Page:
Scientists have found proteins whose content in the bones of the deceased is gradually changing, if the corpse is kept in the water. Also with time comes the destruction of the amide groups of certain proteins. A study published in the journal Journal of Proteome Research, will help forensic experts to determine the time the corpse spent in the water.
One of the main issues of forensic medical thanatology — when the death occurred, or what is the postmortem interval. It is especially difficult to understand how long ago the person died, if the corpse was in the water. Protection in this case is affected by many factors: salinity, bacterial and chemical composition, the depth at which there was a corpse, and tides. Water scavengers and currents can separate and carry away a body part that may confuse forensic experts.
Standard methods for determining post-mortem interval based on subjective assessment and provide a high level of error. And objective parameters — education of corpse wax and colonization of a corpse by bacteria, algae and insects — independent from the salinity of the water, its temperature and the time of year.
Actively developing molecular approaches to the analysis of the decomposition of the bodies. Thanks to modern mass spectrometry it is possible to know the protein composition of tissues — knownthat in the dead body, he gradually changed. Less external factors affect the decomposition of protein of the bones, and hence their composition depends primarily from post-mortem interval. The changes that occur in the bones after death, was studied in several studies (1, 2, 3). The method proved to be effective — a degree of decomposition of proteins corresponds to the post — mortem interval but it is still not used for fabrics that are in the water.
British scientists from Northumbria University under the guidance of Procopio Noemi (Noemi Procopio) investigated changes in protein composition of mouse bone 22 corpses, which were stored for one or three weeks in different water (tap, salt, or chlorinated water from a pond). The tails of animals pasted to the bottom of the vessels to the body was located at the same depth. Proteins were extracted from the tibia and were analyzed using liquid chromatography combined with tandem mass spectrometry (a method which allows qualitatively and quantitatively determine substances in biological samples).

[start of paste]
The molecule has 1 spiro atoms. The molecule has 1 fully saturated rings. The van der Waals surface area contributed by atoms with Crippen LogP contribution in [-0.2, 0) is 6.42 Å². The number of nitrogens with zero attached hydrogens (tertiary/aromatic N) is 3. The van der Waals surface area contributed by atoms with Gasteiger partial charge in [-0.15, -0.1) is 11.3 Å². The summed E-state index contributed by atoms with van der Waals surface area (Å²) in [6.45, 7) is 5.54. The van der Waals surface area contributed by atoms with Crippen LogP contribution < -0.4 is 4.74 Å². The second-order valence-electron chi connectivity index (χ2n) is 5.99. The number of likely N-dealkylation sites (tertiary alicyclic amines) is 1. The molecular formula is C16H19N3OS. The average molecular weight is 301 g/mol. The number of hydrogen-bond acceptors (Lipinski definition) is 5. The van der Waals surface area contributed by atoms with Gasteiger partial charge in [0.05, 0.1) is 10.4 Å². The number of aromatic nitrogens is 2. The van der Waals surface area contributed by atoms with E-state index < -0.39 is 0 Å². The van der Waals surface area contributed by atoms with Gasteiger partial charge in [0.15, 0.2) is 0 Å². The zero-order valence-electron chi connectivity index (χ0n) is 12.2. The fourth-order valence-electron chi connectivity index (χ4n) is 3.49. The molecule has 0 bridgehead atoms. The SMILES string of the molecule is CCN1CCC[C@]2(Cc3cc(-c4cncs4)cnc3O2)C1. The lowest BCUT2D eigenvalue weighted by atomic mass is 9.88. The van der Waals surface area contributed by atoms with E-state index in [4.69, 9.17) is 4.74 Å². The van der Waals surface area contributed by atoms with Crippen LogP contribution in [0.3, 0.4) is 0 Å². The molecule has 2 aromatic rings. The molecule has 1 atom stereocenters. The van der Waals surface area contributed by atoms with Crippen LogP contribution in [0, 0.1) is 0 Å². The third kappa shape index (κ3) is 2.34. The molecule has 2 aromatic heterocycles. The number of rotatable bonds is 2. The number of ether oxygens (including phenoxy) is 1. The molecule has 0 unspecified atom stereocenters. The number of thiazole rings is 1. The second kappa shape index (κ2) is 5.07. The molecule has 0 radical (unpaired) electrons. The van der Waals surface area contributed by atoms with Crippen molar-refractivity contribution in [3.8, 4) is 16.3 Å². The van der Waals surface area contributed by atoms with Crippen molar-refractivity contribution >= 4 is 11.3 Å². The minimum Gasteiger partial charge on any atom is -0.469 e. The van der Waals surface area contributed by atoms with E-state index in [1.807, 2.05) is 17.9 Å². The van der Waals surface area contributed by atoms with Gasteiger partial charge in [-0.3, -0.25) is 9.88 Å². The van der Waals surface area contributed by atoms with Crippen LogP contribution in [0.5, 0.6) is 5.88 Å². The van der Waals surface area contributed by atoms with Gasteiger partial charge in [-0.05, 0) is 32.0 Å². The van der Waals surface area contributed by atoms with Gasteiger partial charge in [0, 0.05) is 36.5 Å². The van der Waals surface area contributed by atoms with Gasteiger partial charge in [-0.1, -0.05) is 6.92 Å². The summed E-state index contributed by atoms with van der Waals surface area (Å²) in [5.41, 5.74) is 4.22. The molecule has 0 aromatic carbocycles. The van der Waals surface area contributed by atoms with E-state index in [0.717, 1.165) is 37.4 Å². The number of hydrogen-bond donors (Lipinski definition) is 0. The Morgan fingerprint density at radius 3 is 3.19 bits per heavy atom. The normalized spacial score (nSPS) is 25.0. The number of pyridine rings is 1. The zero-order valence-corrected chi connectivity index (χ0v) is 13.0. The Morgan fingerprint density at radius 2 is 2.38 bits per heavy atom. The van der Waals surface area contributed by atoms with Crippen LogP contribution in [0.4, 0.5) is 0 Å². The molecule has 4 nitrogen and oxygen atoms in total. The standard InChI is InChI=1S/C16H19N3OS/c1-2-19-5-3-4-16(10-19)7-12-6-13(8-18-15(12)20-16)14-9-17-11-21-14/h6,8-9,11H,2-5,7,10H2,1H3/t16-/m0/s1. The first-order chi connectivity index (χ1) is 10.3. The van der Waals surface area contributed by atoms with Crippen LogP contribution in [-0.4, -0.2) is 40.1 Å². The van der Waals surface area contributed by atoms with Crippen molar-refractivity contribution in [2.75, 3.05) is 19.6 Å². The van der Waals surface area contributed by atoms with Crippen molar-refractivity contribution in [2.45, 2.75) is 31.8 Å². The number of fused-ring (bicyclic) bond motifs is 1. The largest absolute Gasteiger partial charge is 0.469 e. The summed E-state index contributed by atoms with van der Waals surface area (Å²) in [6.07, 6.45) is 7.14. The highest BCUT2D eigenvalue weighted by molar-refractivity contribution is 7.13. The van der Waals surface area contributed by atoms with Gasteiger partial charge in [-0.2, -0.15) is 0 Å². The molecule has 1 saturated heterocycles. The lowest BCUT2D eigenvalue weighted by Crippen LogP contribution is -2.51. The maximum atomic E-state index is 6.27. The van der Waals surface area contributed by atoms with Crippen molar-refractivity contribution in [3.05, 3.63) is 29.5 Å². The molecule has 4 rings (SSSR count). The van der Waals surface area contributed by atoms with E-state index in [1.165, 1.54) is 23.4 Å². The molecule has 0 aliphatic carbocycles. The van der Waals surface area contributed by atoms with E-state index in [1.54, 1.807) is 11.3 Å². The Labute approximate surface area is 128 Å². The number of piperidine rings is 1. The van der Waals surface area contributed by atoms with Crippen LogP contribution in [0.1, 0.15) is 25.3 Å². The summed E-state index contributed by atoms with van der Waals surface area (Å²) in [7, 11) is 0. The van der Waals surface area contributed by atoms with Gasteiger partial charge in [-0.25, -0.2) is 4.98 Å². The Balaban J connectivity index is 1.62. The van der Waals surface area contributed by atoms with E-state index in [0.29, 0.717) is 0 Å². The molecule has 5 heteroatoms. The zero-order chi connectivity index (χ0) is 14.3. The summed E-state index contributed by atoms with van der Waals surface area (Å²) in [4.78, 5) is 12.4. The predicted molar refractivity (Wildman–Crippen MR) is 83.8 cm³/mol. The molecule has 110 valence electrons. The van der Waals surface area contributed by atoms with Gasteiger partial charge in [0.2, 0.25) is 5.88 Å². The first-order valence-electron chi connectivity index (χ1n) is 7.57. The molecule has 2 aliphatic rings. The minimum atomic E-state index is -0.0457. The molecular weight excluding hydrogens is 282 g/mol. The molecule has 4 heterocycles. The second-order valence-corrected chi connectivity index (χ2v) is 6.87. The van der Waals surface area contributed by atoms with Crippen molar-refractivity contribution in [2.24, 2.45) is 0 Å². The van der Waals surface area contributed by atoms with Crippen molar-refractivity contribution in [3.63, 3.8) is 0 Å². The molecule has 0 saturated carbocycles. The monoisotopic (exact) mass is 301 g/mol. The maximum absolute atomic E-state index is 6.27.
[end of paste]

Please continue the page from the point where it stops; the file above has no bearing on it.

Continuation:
The contents 112 of proteins significantly differed between different periods of postmortem storage in water (p < 0.01), and only one protein differed from the corpses, which were stored in different types of water. Hence, the chemical composition of the environment does not affect the distribution of proteins.
Scientists selected 30 proteins, the content of which is most strongly differed between the groups. Of them chose specific for skeletal muscles and bones of the molecule, the number of which in bone tissue gradually decreased between the three time points: before exposure to water, a week and three weeks. In addition, estimated deamidation of proteins — removal of amide groups that occurs during degradation of proteins.
Best postmortem interval correlated to the protein content of glycolysis aldolase A, which is synthesized only in skeletal muscle. Deamidation of two peptides (they correspond to parts of proteins fetuin-A and insulin-like growth factor) and coagulation factor VIII gradually increased from the time the corpse was lying in water. The latter molecule was subjected to deamidation, if the body has been buried or lying on the ground, so it can be used to confirm that the body was in the water.
Forensic experts are studying and conducting research on “the farm of corpses”, where people can leave their bodies. At this range in Australia, scientists noticedthat one of the stages of decomposition of the corpse spread his arms out to the sides. This is probably due to degradation of the tendons.